Self-criticism is common to us all, and if we’re constantly comparing ourselves to dubiously ‘perfect’ humans we’re only fueling that fire.
The pieces I read over the weekend and loved. Topics include: the NBA, badass women who work for the NBA, racism, introverts, the twisted ‘privileges’ of academia and why your family drives you insane.
Society has built up a problematic narrative where the ideal woman acts in a very particular way: she doesn’t care about superficial things (make-up, fashion), yet always manages to look and feel perfect despite that. Call it Jennifer Lawrence syndrome, if you will.
The pain felt when realizing someone only talks to you when they’re sad is quite specific. It comes on slowly, until, suddenly, you’re faced with weighty questions re: what is friendship, in the vein of Seneca (but with decidedly more estrogen).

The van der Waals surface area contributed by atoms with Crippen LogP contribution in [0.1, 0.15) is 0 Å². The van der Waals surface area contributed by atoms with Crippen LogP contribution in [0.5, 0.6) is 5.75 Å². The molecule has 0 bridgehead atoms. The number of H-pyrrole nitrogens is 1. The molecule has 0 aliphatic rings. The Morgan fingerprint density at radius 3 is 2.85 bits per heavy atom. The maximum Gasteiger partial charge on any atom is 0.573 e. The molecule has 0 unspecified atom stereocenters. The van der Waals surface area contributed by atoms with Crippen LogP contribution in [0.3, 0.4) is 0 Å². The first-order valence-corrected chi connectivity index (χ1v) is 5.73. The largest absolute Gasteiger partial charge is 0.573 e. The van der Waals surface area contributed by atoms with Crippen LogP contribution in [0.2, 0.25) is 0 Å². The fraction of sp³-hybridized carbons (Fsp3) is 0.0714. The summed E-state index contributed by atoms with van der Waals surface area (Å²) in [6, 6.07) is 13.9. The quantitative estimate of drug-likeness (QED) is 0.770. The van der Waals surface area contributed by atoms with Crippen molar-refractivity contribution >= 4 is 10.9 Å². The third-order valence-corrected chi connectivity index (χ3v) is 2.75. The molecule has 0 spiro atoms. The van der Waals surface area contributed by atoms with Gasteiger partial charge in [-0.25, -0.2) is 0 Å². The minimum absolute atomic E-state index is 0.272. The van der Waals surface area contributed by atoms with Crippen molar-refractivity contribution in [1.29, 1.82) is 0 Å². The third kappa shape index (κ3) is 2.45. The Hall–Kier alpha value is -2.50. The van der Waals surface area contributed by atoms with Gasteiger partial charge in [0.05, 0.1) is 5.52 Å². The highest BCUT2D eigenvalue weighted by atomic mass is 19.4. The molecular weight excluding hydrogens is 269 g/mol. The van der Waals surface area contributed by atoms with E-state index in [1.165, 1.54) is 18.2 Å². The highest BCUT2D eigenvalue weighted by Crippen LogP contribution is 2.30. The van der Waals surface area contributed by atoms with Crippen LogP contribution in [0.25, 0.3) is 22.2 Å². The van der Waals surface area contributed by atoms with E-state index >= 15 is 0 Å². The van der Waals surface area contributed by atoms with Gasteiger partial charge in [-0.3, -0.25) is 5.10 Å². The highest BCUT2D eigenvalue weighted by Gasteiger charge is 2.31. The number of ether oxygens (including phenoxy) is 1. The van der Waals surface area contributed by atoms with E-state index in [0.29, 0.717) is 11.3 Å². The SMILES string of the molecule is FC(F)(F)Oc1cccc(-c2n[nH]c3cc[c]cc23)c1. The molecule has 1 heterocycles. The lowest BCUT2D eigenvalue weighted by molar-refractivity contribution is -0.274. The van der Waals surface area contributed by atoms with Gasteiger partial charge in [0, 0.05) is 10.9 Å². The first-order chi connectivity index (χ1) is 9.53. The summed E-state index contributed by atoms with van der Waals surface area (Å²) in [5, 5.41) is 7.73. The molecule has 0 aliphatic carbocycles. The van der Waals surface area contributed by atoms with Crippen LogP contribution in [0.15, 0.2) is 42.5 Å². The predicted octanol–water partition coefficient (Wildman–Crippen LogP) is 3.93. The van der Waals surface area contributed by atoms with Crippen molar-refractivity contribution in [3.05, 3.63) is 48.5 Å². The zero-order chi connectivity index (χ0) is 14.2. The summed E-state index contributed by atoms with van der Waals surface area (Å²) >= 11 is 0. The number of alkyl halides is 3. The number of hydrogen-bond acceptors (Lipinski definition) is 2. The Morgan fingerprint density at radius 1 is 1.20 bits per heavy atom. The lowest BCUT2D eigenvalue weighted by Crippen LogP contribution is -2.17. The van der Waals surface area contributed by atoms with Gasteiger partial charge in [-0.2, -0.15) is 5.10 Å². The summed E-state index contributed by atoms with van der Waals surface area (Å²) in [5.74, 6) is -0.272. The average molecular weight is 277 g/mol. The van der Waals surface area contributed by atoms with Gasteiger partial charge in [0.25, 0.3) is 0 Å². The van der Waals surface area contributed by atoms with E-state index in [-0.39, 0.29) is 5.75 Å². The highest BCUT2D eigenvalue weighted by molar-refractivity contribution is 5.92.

Food is our first experience of love and comfort—quite literally, as we immediately bond with our mothers via breastfeeding or the like. I was once fully capable of feeding myself in a ‘normal’ manner, but then somewhere along the way I started to see myself as less deserving of that nourishment—which is to say, less deserving of love.
We all have individual hierarchies of beauty and hygiene importance, which often read as superficial. But leaving it at that is shortsighted–for my writerly ass, at least. If we really consider what it is that we privilege over the myriad other options, out choices tend to spell something out about our larger values or interests.
Sometimes I feel invigorated like this—the words of an author send me spiraling into a kind of blissful state where for once I’m not thinking about what I’m doing but simply doing it.
Women rethink the narrative they’re born into, laughing at Mean Girls rather than recreating their own version. They aim to bake a great, gooey pie, rather than merely perfecting one rigid, self-absorbed slice.